So many adventures have happened in the last two weeks I’m genuinely overwhelmed by the thought of how to recap them all on this blog. Sometimes I just get swamped by my own overzealous-ness with my camera and wanderings and desire to record EVERY SINGLE DETAIL, you know? My laptop is ACTUALLY pretty much out of memory right now after uploading (almost-200ish left!) all of my photos from my vacation in Chamonix this past week in addition to the bazillion photos I’ve already got sitting on there. And I’m leaving for England/Scotland on Wednesday, so it may very well happen that I won’t get to upload anything new until I get home to the USA, where my precious terabyte external hard drive awaits me.
Unless, of course, I put on my responsibility cap and go through tons of photos I have that I never bothered to wade through and weed out before. But that task literally involves probably 1-2,000 photos so…I’ve been putting it off. For a solid year. No lies. (Sigh.)
But anyway! I’m not going to talk about Chamonix just yet, because before Chamonix was the first week of my vacation, which included some delights in Paris that deserve their own recognition. It was a week for farewells, as many of my friends were clearing out and heading back to the U.K (or would be heading back during the time in which I would be in Chamonix.) We started off Saturday with one such farewell gathering in Bastille in a bar called …er..Q&B? (I sort of forget. Q&somethingorother, I’ll look it up later.) Anyway, I adore that bar and can’t believe we haven’t been there more-it’s got a very chic and classy feel to it while still being comfortable, and word on the streets is that the burgers are killer. I took advantage of their happy hour to try a special cocktail called the Pink Panther, which, despite being pepto-bismal pink, was actually REALLY good, and I’m pretty sure had the lowest percent alcohol in it possible because it tasted like juice.
Our next adventure for the week was actually inspired by one of my students, who in a video exchange with some students in the USA mentioned this thing called “Foire du Trône“. I had NO idea what she said at first or what she was talking about, and it took me a little guessing and internet searching to figure it out. Turns out Foire du Trône is a pretty big funfair that comes to Paris (outskirts of the Bois de Vincennes) every year from mid-April through June, and it seems just about everyone goes! So naturally we had to hit the place up before people began to leave. We picked a late sunny Wednesday afternoon (sort of as young children and parents were milling about but leaving, yet before troublesome teenagers showed up later at night) to go explore.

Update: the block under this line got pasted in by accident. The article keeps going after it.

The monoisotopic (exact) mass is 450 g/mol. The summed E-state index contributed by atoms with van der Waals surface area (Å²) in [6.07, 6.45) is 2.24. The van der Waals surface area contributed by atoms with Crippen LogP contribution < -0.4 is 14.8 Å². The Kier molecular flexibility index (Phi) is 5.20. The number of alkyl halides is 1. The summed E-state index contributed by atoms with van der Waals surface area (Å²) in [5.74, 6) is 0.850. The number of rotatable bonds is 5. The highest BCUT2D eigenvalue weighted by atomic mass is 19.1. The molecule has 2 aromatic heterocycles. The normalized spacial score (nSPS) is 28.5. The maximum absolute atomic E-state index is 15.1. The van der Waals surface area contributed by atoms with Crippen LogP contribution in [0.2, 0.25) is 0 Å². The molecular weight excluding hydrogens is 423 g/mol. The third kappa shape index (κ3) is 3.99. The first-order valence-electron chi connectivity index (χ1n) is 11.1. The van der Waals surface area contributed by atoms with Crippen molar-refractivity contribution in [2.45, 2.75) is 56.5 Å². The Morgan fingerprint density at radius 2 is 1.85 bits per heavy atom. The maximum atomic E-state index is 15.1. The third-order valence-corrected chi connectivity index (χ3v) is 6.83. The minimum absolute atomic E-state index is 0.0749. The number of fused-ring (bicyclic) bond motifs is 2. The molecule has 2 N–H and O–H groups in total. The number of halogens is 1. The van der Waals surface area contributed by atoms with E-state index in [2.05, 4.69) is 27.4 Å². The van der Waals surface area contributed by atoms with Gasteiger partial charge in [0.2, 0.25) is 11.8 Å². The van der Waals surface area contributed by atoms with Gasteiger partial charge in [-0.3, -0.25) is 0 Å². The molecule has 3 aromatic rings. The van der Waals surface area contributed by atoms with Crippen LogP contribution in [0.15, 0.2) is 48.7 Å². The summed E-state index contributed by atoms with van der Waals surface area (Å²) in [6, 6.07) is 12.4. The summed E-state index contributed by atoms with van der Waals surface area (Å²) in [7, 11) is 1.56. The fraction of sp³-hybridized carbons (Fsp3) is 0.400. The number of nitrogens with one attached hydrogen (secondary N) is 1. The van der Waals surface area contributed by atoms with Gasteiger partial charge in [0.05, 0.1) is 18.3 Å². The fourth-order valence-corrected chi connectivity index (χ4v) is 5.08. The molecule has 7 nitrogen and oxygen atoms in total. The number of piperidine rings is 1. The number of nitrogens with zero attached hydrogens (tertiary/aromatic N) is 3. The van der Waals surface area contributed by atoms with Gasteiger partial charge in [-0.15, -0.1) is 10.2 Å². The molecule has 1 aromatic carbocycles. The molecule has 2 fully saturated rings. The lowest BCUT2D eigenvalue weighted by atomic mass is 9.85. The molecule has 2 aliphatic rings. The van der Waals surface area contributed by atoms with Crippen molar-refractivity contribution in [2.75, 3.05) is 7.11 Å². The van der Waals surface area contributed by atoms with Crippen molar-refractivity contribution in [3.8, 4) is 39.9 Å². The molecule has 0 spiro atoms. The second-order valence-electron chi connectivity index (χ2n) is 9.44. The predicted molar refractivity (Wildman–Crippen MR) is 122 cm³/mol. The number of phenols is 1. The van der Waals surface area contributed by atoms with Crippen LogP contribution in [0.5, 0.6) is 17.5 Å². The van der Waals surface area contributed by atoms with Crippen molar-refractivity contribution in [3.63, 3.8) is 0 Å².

Basically this funfair is bigger than your average small-town carnival, but lacks the State Fair (if you live in the USA) elements like livestock or vegetable competitions and handicrafts for sale–it’s strictly rides, fair food, and those games where you just have to shoot some string with a bb gun and you can win a new Macbook Pro!
We didn’t want to spend the 35 Euros for the unlimited-rides ticket, and since general entry is free we were able to control costs by just picking individual rides to go on, two of which were roller-coasters for us. The first one was the first roller-coaster I’d been on in years, and was kind of fun for that reason–although it seemed a bit small. We soon realized that it was because the roller-coaster we had seen across the park–same color– was just a hair further down the road and was sort of the “adult” version…essentially we had just ridden the kiddy-coaster. Ahem.
Honestly, it was more fun than the adult version, “King”, which slammed my head so hard between the tough chair barriers that my ears were hurting for daaaays afterwards. Thank goodness I wasn’t wearing earrings. Guess I must be getting old?